How to find a cheap airfare | return to travel tips page

If you are serious about finding a cheap airfare for any given trip, you might try the info below. It's all about exploring the alternatives! There's no magic to it, although there is sometimes luck when you find a great sale and actually get seats. Here's what I do:

  1. DO NOT buy anything until you're satisfied you have all the info that can be had, maybe 1-2 hours research with a fast Internet connection
  2. Buy as far in advance as you can. With fuel prices fluctuating, airfares haven't gone anywhere but up recently. The only time to violate this advice is when you can go any time, a luxury that's not available for most of us. To get three weeks away from work, the minimum plan to amortize my trip to Europe over, I plan nine months in advance and can only go between the end of school and the beginning of the end of fiscal year madness. So I have to plan rigidly. But otherwise, you can wait for a sale and make a spur of the moment decision. Can't wait until my kid is out of school and we can go in the off-season. Boy, will we get bargains!
  3. Check Kayak, Orbitz, Expedia and Cheaptickets at minimum. Kayak is a consolidator (shows fares from all major travel search engines), although I have found that sometimes they miss fares. Each of the latter three negotiate some deals of their own with the airlines, which is why I check all three plus Kayak. None of them show all the airlines by themselves, which is why you check them all. There are others, but I rarely find anything different.
  4. Check Hotwire and Priceline, if you're willing to deal with their restrictions (usually they won't tell you the best fares until you give them a cc number and agree to buy). I don't use them myself, except once for a hotel room and car in New York. Their regular fares are nothing special, only the bargain fares are worth anything and they're the ones they won't show you until you're ready to buy.
  5. Check for student fares if you're traveling with a student, using the search words "student airfares" in Google or any other major search engine. StudentUniverse is one, there are others. We haven't really used them. But other members of the party can get a cheap fare as long as they have a student accompanying them.
  6. For international destinations including around the world tickets, check Bootsnall. Also has great destination information and blogs. Haven't found that they have such great domestic fares.
  7. If you're going somewhere in the US that they fly near, check out Southwest Airlines. They aren't listed on any of the travel sites except their own, and they often have really cheap fares with flexible constraints to close airports. If they fly within 100 miles, they may be cheaper, and it may offset the cost of a car or alternative transportation - not to mention the headache of flying into a huge airport like Kennedy.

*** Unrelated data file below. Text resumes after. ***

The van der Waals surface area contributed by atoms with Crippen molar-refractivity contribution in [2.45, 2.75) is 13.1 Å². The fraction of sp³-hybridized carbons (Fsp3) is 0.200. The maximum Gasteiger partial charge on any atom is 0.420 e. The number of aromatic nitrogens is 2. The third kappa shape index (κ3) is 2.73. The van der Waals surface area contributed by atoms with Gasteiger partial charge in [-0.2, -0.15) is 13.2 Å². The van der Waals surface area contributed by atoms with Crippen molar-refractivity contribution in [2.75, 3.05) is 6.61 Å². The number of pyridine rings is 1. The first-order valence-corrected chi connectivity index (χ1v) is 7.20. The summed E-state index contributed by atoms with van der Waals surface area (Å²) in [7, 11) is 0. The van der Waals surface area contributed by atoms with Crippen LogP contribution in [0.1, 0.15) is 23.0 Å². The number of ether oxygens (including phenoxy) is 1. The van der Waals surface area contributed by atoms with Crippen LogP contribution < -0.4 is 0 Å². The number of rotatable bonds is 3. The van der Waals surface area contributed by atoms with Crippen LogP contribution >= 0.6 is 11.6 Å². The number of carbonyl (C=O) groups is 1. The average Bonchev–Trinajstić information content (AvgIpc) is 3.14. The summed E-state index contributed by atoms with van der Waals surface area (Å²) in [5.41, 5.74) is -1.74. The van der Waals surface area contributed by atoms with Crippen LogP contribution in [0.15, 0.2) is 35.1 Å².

8. If you are looking at an airline you haven't flown before, check them out on This site rates airlines by passenger opinions, and has helped me make decisions about who and when to fly. For example, if you don't care if your flight is late often but value the comfort it offers due to expanded legroom on all flights, by all means fly the airline that has rated low with others who are more in a hurry than you are.
  9. If you have a long layover and aren't allergic to the idea of sleeping in an airport (I always bring two of my sarongs for a bottom and top sheet, an inflatable pillow and my ipod for white noise), then rate your airports on No, I'm not kidding - and it has really helped me make flight decisions. It also tells you what the airports have to entertain you while you're there, and surprisingly, there's quite a range, from spas to exceptional shopping, as well as talking about restaurants in the airports.

Let's plan a hypothetical trip: Las Vegas to Rome

  1. Using the above sources, look for the best fare between your destination points, allowing as many stops are you are prepared to deal with.
  2. Now, look for sales on other destinations in Europe (London and Paris are popular sale destinations), and then use Air Berlin, EasyJet, RyanAir, HLX, FlyBe out of England or any of the other low cost European airlines to make a connection for yourself.
  3. Using a sale fare and a simple low-cost connection, you may save yourself $300-$500 per ticket on your flights, and the connection probably will cost between $19 - $60. Be aware that many times these low cost airlines use the secondary airports such as Beauvais in Paris rather the CDG, or Ciampino in Rome rather than Fiumacino, but don't let that deter you. There is always a way to get between the airports - just allow yourself plenty of time.

    Worst case, you may find a delightful stopover that you wouldn't otherwise have found. Or, you could go crazy like me and add three stops (Vienna, Paris, Copenhagen) to your next trip because the flights were only $32 each!

Let's plan a hypothetical trip to the Big Apple from Las Vegas:

  1. Using the above sources, look for the best fare between your destination points (Kennedy, LaGuardia and Newark), allowing as many stops are you are prepared to deal with.
  2. Now, think about flying to Philadelphia on Southwest instead! It's only two hours by car, train or bus between the cities, and you may save several hundred dollars per person. It was only $125 for the week for our car on hotwire, so the $400 (min) we saved on the tickets paid for that and more, even with parking in New York and we had lots more mobility.